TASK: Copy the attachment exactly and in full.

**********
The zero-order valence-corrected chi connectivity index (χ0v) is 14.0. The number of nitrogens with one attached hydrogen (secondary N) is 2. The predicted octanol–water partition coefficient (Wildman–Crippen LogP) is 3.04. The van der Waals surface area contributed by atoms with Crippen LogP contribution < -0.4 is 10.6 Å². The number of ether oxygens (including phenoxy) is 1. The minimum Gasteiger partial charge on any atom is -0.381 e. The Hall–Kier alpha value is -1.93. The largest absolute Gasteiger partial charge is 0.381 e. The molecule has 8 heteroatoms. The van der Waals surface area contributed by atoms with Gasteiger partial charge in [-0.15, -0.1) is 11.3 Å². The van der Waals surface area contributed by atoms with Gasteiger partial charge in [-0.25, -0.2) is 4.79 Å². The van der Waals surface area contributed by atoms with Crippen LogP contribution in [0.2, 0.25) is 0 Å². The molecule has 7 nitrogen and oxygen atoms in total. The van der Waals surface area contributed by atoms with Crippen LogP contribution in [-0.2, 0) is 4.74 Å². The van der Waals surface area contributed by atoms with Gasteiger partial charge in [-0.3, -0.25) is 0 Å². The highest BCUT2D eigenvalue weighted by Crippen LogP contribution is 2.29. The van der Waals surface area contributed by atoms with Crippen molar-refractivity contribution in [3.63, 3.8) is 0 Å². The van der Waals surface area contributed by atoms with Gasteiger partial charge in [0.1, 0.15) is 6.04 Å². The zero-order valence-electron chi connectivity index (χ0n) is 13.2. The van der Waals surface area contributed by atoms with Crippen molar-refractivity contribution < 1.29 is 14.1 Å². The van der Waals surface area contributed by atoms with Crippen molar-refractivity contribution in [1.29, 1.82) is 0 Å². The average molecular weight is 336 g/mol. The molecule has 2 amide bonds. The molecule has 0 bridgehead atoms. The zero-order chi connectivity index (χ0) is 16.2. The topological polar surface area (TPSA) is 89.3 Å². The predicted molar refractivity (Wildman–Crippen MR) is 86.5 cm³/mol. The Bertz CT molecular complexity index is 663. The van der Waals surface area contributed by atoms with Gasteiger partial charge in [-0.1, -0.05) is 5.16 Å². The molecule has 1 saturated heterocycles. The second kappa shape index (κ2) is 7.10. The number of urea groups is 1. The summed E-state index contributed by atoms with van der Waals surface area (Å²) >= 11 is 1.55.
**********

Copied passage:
The zero-order valence-corrected chi connectivity index (χ0v) is 14.0. The number of nitrogens with one attached hydrogen (secondary N) is 2. The predicted octanol–water partition coefficient (Wildman–Crippen LogP) is 3.04. The van der Waals surface area contributed by atoms with Crippen LogP contribution < -0.4 is 10.6 Å². The number of ether oxygens (including phenoxy) is 1. The minimum Gasteiger partial charge on any atom is -0.381 e. The Hall–Kier alpha value is -1.93. The largest absolute Gasteiger partial charge is 0.381 e. The molecule has 8 heteroatoms. The van der Waals surface area contributed by atoms with Gasteiger partial charge in [-0.15, -0.1) is 11.3 Å². The van der Waals surface area contributed by atoms with Gasteiger partial charge in [-0.25, -0.2) is 4.79 Å². The van der Waals surface area contributed by atoms with Crippen LogP contribution in [0.2, 0.25) is 0 Å². The molecule has 7 nitrogen and oxygen atoms in total. The van der Waals surface area contributed by atoms with Crippen LogP contribution in [-0.2, 0) is 4.74 Å². The van der Waals surface area contributed by atoms with Gasteiger partial charge in [-0.3, -0.25) is 0 Å². The highest BCUT2D eigenvalue weighted by Crippen LogP contribution is 2.29. The van der Waals surface area contributed by atoms with Crippen molar-refractivity contribution in [3.63, 3.8) is 0 Å². The van der Waals surface area contributed by atoms with Gasteiger partial charge in [0.1, 0.15) is 6.04 Å². The zero-order valence-electron chi connectivity index (χ0n) is 13.2. The van der Waals surface area contributed by atoms with Crippen molar-refractivity contribution < 1.29 is 14.1 Å². The van der Waals surface area contributed by atoms with Crippen molar-refractivity contribution in [1.29, 1.82) is 0 Å². The average molecular weight is 336 g/mol. The molecule has 2 amide bonds. The molecule has 0 bridgehead atoms. The zero-order chi connectivity index (χ0) is 16.2. The topological polar surface area (TPSA) is 89.3 Å². The predicted molar refractivity (Wildman–Crippen MR) is 86.5 cm³/mol. The Bertz CT molecular complexity index is 663. The van der Waals surface area contributed by atoms with Gasteiger partial charge in [-0.1, -0.05) is 5.16 Å². The molecule has 1 saturated heterocycles. The second kappa shape index (κ2) is 7.10. The number of urea groups is 1. The summed E-state index contributed by atoms with van der Waals surface area (Å²) >= 11 is 1.55.